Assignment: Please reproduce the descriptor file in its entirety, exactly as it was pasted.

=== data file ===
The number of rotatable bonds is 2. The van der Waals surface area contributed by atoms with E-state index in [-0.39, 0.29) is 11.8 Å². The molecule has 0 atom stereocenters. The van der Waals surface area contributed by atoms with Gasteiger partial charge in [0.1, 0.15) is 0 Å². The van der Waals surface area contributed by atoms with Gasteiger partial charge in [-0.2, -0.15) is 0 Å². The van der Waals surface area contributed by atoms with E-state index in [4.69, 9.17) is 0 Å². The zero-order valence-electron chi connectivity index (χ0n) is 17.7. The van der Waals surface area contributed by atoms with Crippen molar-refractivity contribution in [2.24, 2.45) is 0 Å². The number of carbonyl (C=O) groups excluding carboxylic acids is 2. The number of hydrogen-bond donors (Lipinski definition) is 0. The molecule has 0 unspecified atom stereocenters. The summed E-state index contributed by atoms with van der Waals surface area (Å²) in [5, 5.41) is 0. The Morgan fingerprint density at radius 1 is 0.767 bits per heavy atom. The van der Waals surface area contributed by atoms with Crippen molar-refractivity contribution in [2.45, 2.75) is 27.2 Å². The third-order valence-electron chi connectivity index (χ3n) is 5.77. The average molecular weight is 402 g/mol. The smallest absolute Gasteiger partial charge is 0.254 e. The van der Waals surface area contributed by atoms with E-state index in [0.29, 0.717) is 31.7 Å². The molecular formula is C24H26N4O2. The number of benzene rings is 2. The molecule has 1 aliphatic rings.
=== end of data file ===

The number of rotatable bonds is 2. The van der Waals surface area contributed by atoms with E-state index in [-0.39, 0.29) is 11.8 Å². The molecule has 0 atom stereocenters. The van der Waals surface area contributed by atoms with Gasteiger partial charge in [0.1, 0.15) is 0 Å². The van der Waals surface area contributed by atoms with Gasteiger partial charge in [-0.2, -0.15) is 0 Å². The van der Waals surface area contributed by atoms with E-state index in [4.69, 9.17) is 0 Å². The zero-order valence-electron chi connectivity index (χ0n) is 17.7. The van der Waals surface area contributed by atoms with Crippen molar-refractivity contribution in [2.24, 2.45) is 0 Å². The number of carbonyl (C=O) groups excluding carboxylic acids is 2. The number of hydrogen-bond donors (Lipinski definition) is 0. The molecule has 0 unspecified atom stereocenters. The summed E-state index contributed by atoms with van der Waals surface area (Å²) in [5, 5.41) is 0. The Morgan fingerprint density at radius 1 is 0.767 bits per heavy atom. The van der Waals surface area contributed by atoms with Crippen molar-refractivity contribution in [2.45, 2.75) is 27.2 Å². The third-order valence-electron chi connectivity index (χ3n) is 5.77. The average molecular weight is 402 g/mol. The smallest absolute Gasteiger partial charge is 0.254 e. The van der Waals surface area contributed by atoms with E-state index in [0.29, 0.717) is 31.7 Å². The molecular formula is C24H26N4O2. The number of benzene rings is 2. The molecule has 1 aliphatic rings.